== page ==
Spring also means Spiders. What I think about spiders cannot be repeated here.

Not into Romance Novels or Chook Lit ( Aussie romance in a rural setting generally including chickens ) though have read my fair share lately thanks to Covid Brain. Thought this map was a clever marketing strategy combining books with travel. What do you think?

Happy Weekend Peeps. Queenslanders, remember to vote, and the rest of my mob, watch out for those ghastly arachnids. Everyone else, remember:

A Walk Around IndigiScapes

We’re on the tail end of winter which means that the possums visit nightly carrying babies on their backs, the magpies are pinching the matting from my hanging baskets to build their nests and the Australian natives are just beginning to flower for Spring. Perfect weather for a walk around our local bushland gardens based on the original flora of the area – IndigiScapes.

IndigiScapes is also home to a variety of fauna including Koalas, and the birdlife is quite extensive, encouraged by nesting boxes high in the tree tops.

There are picnic grounds, bush walks, and different themed gardens featuring native plants. An Explorer Centre encourages the Little People to identify points of interest in the bush, and the Cafe serves light meals featuring native ingredients such as Wattle Seed and Lemon Myrtle.

Attached to IndigiScapes is a Native Nursery where many volunteers prepare seedlings for purchase. I’m a big fan as I live next door to a Koala Corridor and assist with the revegetation of the area with saplings which would have originally existed in the area.

Pre Covid the gardens were popular with families over holiday periods for the array of educational bush activities such as worm farming and basket weaving, and as the perfect venue to wear the little blighters out.

I’ve also attended some of the the weekend workshops they’ve run on attracting bees to your garden, composting, wildlife journalling, wild flower arranging and encouraging bees.

Entry to IndigiScapes is free. Take a bottle of water and just keep walking – you never know what you will stumble upon.

Located in Capalaba, suburban Brisbane. Fancy that.

“I would feel more optimistic about a bright future for man if he spent less time proving that he can outwit nature and more time tasting her sweetness and respecting her seniority. ” E.B. White / Letters of E. B. White

A Sunday Drive To Manly

Manly is a bayside suburb of Brisbane located approximately 19 km east of the CBD and less than a fifteen minute drive north along the coast from where I call home.

Sundays at Manly are normally busy with Farmers and Creative Markets dotted along the foreshore. Not so today after heavy overnight rain although dog walkers, coffee drinkers and Little People on all sorts of wheeled transport were out in full force.

Because it is bounded by Moreton Bay – with its spectaculars view out to St Helena Island ( a colonial penitentiary with major claims to brutality) –  a number of boating clubs are based in Manly including the Royal Queensland Yacht Squadron. In warmer weather there’s a lot of Jimmy Buffet wafting across the water.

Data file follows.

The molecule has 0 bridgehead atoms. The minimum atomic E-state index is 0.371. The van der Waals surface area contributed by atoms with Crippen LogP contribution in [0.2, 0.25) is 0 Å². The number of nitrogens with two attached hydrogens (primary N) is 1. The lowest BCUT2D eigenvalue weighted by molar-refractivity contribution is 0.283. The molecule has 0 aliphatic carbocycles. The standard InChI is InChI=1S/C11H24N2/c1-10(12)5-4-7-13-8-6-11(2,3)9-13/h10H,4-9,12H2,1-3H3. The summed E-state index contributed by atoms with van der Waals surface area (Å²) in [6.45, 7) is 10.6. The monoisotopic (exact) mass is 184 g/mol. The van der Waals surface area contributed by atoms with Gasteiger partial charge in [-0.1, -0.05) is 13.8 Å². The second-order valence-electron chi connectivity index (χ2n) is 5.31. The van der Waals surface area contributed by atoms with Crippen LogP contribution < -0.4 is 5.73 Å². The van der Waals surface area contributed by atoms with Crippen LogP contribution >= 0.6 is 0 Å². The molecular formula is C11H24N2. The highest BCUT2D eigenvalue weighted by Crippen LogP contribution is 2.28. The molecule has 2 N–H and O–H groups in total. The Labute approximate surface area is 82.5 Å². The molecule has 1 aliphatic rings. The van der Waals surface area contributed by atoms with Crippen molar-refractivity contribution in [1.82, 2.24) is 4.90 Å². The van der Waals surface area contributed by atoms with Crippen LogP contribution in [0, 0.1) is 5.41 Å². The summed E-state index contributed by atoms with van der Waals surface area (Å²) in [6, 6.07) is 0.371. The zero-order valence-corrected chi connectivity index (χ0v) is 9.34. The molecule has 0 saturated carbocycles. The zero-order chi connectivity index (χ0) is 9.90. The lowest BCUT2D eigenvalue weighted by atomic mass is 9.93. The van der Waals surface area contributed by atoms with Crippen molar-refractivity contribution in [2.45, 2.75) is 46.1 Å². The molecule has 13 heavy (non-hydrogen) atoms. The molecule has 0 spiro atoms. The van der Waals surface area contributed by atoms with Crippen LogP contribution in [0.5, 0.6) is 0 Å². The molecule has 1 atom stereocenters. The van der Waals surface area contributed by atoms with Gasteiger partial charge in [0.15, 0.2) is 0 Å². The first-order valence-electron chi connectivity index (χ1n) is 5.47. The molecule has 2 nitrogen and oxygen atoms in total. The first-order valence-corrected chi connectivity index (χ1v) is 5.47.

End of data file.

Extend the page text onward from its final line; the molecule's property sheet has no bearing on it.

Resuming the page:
Numerous Seafood Restaurants and Cafes line the streets, as well as The Mad Hatters Bookshop and an Art Gallery that never fails to disappoint.

Way back in the 1840’s the suburb in which I live was mooted as the Capital City of Queensland. However, when Governor Sir George Gipps visited it is reported that upon disembarking his boat he immediately sank into the mudflats up to his waist. He was so annoyed by this that he quickly changed his mind. It was low tide at Manly this morning with mudflats of a similar ilk. Can you tell?

In earlier days Manly was known as a holiday spot for those from the city or farmers from the country and it still has a bit of that vibe.

Worth a visit, particularly during those wicked Queensland Summer months when you’re about to throw yourself under a bus if you don’t get some relief from the humidity.

TIP

Some of the local restaurants are flash but always remember, you are paying for the real estate. Sails at the Manly Hotel puts on a good feed and you don’t need a second mortgage.

The Last Bushranger by Mike Munro & Cemetery Tour

Just before the world went down like a bag of spuds with Covid 19 I joined an organised evening tour of South Brisbane Cemetery.

Also known as Dutton Park Cemetery and Heritage Listed it was established in 1866 and remained in active use until the 1960’s when it ran out of space.

I like the history that can be found in cemeteries – what else can I say?

The memorials in Dutton Park cemetery range from those of prominent early residents, displaying fine examples of the mason’s skill, to those of prisoners from nearby Boggo Road Gaol. Others reflect post World War 2 immigration and the cultural mix of the South Brisbane area in the second half of the 20th century. These include Greek and Italian graves and those of the many Russians who first settled around Woolloongabba and South Brisbane in the 1920s, following the Communist takeover in Russia. There are 52 Commonwealth service personnel buried in this cemetery whose graves are registered by the Commonwealth War Graves Commission, 13 from World War I and 39 from World War II.